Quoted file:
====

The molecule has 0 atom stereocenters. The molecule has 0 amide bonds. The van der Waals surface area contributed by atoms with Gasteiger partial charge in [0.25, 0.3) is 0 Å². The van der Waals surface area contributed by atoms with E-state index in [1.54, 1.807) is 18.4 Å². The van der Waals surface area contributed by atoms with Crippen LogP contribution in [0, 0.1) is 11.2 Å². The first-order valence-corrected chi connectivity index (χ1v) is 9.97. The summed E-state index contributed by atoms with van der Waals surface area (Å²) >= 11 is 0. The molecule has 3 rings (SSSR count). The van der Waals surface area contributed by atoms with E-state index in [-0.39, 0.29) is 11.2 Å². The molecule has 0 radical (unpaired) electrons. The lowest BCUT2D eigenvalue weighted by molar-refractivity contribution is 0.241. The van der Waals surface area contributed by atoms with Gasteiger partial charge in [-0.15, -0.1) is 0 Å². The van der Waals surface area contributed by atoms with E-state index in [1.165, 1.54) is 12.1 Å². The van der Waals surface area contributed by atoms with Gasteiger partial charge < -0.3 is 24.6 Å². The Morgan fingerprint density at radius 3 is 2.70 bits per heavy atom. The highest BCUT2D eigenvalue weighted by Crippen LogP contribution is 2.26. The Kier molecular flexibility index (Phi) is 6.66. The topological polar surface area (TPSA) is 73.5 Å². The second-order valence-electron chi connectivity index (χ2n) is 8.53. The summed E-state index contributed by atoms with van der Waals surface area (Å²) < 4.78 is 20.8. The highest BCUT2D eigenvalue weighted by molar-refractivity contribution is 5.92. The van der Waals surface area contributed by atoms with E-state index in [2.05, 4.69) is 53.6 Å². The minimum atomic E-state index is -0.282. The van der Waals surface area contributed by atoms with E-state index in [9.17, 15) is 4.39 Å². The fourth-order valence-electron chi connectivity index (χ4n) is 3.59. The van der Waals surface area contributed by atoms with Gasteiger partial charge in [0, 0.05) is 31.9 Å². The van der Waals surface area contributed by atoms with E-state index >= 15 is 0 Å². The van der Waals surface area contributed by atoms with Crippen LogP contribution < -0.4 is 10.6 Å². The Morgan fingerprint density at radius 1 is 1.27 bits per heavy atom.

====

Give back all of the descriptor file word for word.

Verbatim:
The molecule has 0 atom stereocenters. The molecule has 0 amide bonds. The van der Waals surface area contributed by atoms with Gasteiger partial charge in [0.25, 0.3) is 0 Å². The van der Waals surface area contributed by atoms with E-state index in [1.54, 1.807) is 18.4 Å². The van der Waals surface area contributed by atoms with Crippen LogP contribution in [0, 0.1) is 11.2 Å². The first-order valence-corrected chi connectivity index (χ1v) is 9.97. The summed E-state index contributed by atoms with van der Waals surface area (Å²) >= 11 is 0. The molecule has 3 rings (SSSR count). The van der Waals surface area contributed by atoms with E-state index in [-0.39, 0.29) is 11.2 Å². The molecule has 0 radical (unpaired) electrons. The lowest BCUT2D eigenvalue weighted by molar-refractivity contribution is 0.241. The van der Waals surface area contributed by atoms with Gasteiger partial charge in [-0.15, -0.1) is 0 Å². The van der Waals surface area contributed by atoms with E-state index in [1.165, 1.54) is 12.1 Å². The van der Waals surface area contributed by atoms with Gasteiger partial charge < -0.3 is 24.6 Å². The Morgan fingerprint density at radius 3 is 2.70 bits per heavy atom. The highest BCUT2D eigenvalue weighted by Crippen LogP contribution is 2.26. The Kier molecular flexibility index (Phi) is 6.66. The topological polar surface area (TPSA) is 73.5 Å². The second-order valence-electron chi connectivity index (χ2n) is 8.53. The summed E-state index contributed by atoms with van der Waals surface area (Å²) < 4.78 is 20.8. The highest BCUT2D eigenvalue weighted by molar-refractivity contribution is 5.92. The van der Waals surface area contributed by atoms with E-state index in [2.05, 4.69) is 53.6 Å². The minimum atomic E-state index is -0.282. The van der Waals surface area contributed by atoms with E-state index in [9.17, 15) is 4.39 Å². The fourth-order valence-electron chi connectivity index (χ4n) is 3.59. The van der Waals surface area contributed by atoms with Gasteiger partial charge in [0, 0.05) is 31.9 Å². The van der Waals surface area contributed by atoms with E-state index >= 15 is 0 Å². The van der Waals surface area contributed by atoms with Crippen LogP contribution < -0.4 is 10.6 Å². The Morgan fingerprint density at radius 1 is 1.27 bits per heavy atom.